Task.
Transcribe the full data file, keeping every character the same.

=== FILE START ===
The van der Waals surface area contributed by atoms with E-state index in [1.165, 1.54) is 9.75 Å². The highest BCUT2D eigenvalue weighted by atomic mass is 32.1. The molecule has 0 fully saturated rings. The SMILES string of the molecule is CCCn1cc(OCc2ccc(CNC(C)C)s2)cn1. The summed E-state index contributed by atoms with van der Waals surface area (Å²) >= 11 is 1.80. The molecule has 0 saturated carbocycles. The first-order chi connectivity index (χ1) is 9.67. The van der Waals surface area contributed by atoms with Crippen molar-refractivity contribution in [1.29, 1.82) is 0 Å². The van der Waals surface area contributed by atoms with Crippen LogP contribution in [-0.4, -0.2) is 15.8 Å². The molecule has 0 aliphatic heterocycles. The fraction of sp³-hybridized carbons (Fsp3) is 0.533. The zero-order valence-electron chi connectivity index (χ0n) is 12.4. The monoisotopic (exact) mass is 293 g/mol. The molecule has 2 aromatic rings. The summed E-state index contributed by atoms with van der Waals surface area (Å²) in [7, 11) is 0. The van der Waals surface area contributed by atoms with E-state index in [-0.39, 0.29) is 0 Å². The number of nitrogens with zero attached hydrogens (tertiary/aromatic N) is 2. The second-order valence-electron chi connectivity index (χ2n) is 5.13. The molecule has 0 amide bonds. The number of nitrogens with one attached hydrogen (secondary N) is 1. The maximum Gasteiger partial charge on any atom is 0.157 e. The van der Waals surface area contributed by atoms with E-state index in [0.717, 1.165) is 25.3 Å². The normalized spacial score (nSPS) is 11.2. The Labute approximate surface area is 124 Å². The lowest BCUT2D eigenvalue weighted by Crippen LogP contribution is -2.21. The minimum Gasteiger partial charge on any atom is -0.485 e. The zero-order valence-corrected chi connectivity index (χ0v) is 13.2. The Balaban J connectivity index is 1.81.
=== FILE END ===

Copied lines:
The van der Waals surface area contributed by atoms with E-state index in [1.165, 1.54) is 9.75 Å². The highest BCUT2D eigenvalue weighted by atomic mass is 32.1. The molecule has 0 fully saturated rings. The SMILES string of the molecule is CCCn1cc(OCc2ccc(CNC(C)C)s2)cn1. The summed E-state index contributed by atoms with van der Waals surface area (Å²) >= 11 is 1.80. The molecule has 0 saturated carbocycles. The first-order chi connectivity index (χ1) is 9.67. The van der Waals surface area contributed by atoms with Crippen molar-refractivity contribution in [1.29, 1.82) is 0 Å². The van der Waals surface area contributed by atoms with Crippen LogP contribution in [-0.4, -0.2) is 15.8 Å². The molecule has 0 aliphatic heterocycles. The fraction of sp³-hybridized carbons (Fsp3) is 0.533. The zero-order valence-electron chi connectivity index (χ0n) is 12.4. The monoisotopic (exact) mass is 293 g/mol. The molecule has 2 aromatic rings. The summed E-state index contributed by atoms with van der Waals surface area (Å²) in [7, 11) is 0. The van der Waals surface area contributed by atoms with E-state index in [-0.39, 0.29) is 0 Å². The number of nitrogens with zero attached hydrogens (tertiary/aromatic N) is 2. The second-order valence-electron chi connectivity index (χ2n) is 5.13. The molecule has 0 amide bonds. The number of nitrogens with one attached hydrogen (secondary N) is 1. The maximum Gasteiger partial charge on any atom is 0.157 e. The van der Waals surface area contributed by atoms with E-state index in [0.717, 1.165) is 25.3 Å². The normalized spacial score (nSPS) is 11.2. The Labute approximate surface area is 124 Å². The lowest BCUT2D eigenvalue weighted by Crippen LogP contribution is -2.21. The minimum Gasteiger partial charge on any atom is -0.485 e. The zero-order valence-corrected chi connectivity index (χ0v) is 13.2. The Balaban J connectivity index is 1.81.